• Advent Devotion – Thursday December 20

    December 20, 2018 ~ Carolyn Matthews

    Thursday, December 20, 2018

    Rev. Dr. Robert Stephen Reid is Emeritus Director of Master of Communication program in Organizational Communication and Leadership, University of Dubuque, IA


    “In That Day” is Our Day 


    Jeremiah 31:31–34

    31 The days are surely coming, says the Lord, when I will make a new covenant with the house of Israel and the house of Judah. 32 It will not be like the covenant that I made with their ancestors when I took them by the hand to bring them out of the land of Egypt—a covenant that they broke, though I was their husband, says the Lord. 33 But this is the covenant that I will make with the house of Israel after those days, says the Lord: I will put my law within them, and I will write it on their hearts; and I will be their God, and they shall be my people. 34 No longer shall they teach one another, or say to each other, “Know the Lord,” for they shall all know me, from the least of them to the greatest, says the Lord; for I will forgive their iniquity, and remember their sin no more. (New Revised Standard Version (NRSV)
    Also see: Hebrews 10:10–18, Psalm 80:1–7


    We who engage in table fellowship with Christ know Jesus’ Cup of Blessing words: “This cup that is poured out for you is the new covenant in my blood” (Luke 22:20). We eat of the bread remembering Christ’s passion for us. But should drink the cup remembering the words of the Prophet Jeremiah, who promised the house of Israel and the house of Judah that a new covenant would be established where no sin offering would ever be needed again. Why? Because in that day God would place a hunger in the hearts of people to know the Lord and pursue the ways of faith.

    The writer of the New Testament letter to the Hebrews returns to this image several times to make it clear that with Christ’s death an end came to any idea that God needs to be appeased by a sin offering. Jesus’ death on the cross vanquished the powers of darkness that ruin the world with sin. But for all who believe now, history was cleaved by that cross of Christ. The forgiveness it makes possible leans forward because God promised through it to “remember their sin no more.”

    Perhaps your Advent celebration will culminate in a time of sharing a communion meal with Christ and fellow Christians. Gratefully confess your failings to God, knowing that because all of history now leans forward in Christ, you are already forgiven. Then take the cup, rejoicing that the promised made by the prophet and fulfilled in Christ, includes you. That is the essence of the Advent blessing.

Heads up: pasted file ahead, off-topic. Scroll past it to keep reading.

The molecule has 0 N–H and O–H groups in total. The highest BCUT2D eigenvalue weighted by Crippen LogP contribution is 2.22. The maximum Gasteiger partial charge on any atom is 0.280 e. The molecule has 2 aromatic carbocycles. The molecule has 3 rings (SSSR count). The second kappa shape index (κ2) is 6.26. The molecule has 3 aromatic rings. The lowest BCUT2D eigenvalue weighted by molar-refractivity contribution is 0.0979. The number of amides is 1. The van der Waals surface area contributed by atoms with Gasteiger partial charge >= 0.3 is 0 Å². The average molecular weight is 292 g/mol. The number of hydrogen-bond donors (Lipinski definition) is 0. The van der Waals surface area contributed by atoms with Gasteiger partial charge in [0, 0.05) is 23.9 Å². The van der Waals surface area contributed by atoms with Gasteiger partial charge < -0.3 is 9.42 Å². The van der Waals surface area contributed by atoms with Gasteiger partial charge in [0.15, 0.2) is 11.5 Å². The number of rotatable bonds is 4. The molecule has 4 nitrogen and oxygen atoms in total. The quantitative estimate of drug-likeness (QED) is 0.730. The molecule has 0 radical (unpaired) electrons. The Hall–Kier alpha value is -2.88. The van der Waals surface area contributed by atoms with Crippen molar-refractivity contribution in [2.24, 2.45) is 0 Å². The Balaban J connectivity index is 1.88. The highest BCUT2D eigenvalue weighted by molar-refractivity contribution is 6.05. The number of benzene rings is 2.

O God, may we who come to your table this Advent season know how privileged we are to live what a prophet could only once dream—as people forgiven because you desire our confession of sin more than our obeisance because of it. Free us to live into that privilege unencumbered by the fear of our failings, trusting that you long to accomplish redemptive work in our lives as people willing to lean into this vision of your reign and realm in our lives. Amen.

  • Advent Devotion – Wednesday December 19

    December 19, 2018 ~ Carolyn Matthews

    Wednesday, December 19, 2018

    The Rev. Dr. Valerie Miles-Tribble, Associate Professor, Ministerial Leadership & Practical Theology, American Baptist Seminary of the West


    Sweet Little Jesus Boy (We Didn’t Know Who You Were)


    Luke 7:31–35

    31 “To what then will I compare the people of this generation, and what are they like? 32 They are like children sitting in the marketplace and calling to one another,
    ‘We played the flute for you, and you did not dance;  we wailed, and you did not weep.’
    33 For John the Baptist has come eating no bread and drinking no wine, and you say, ‘He has a demon’; 34 the Son of Man has come eating and drinking, and you say, ‘Look, a glutton and a drunkard, a friend of tax collectors and sinners!’ 35 Nevertheless, wisdom is vindicated by all her children.”  (New Revised Standard Version  – NRSV)


    Jesus looked upon the humanity of the crowd that stood or sat before him, some eager to learn and others still doubting that what some proclaimed – Emmanuel (“God who will come”) – was the one who dwelled among them, teaching and healing. When Jesus looked upon them with love yet knowing that the world did not know who He truly was, perhaps his words recorded in Luke remind us to seek for the truth and take stock of the goodness in one another rather than place so much emphasis on rituals and rules.

    In 2018, in a world of societal divisions, the religious fervor of Christmas must also amplify the prophetic teaching of Jesus to love the Lord God before all else and to love each other as neighbors. What is it I hope that Jesus could see? People that realize the words of John the Baptist proclaiming the coming of the LORD still ring true.

    I hope we realize the urban poor, the hopeful immigrants, the black and brown bodies, all targeted by “otherness,” are nevertheless found worthy of love in the sight of God. Such is the promise proclaimed by the prophet Isaiah of one who would come to judge the poor with righteousness and with equity for the meek of the earth. (Is 11:1-9, NRSV). Such is the promise of the Gospels proclaiming that God is with us. This Advent, may we live into that promise with love toward one another.


    May you open our eyes that we might see you, O God, our strength and our redeemer. Amen.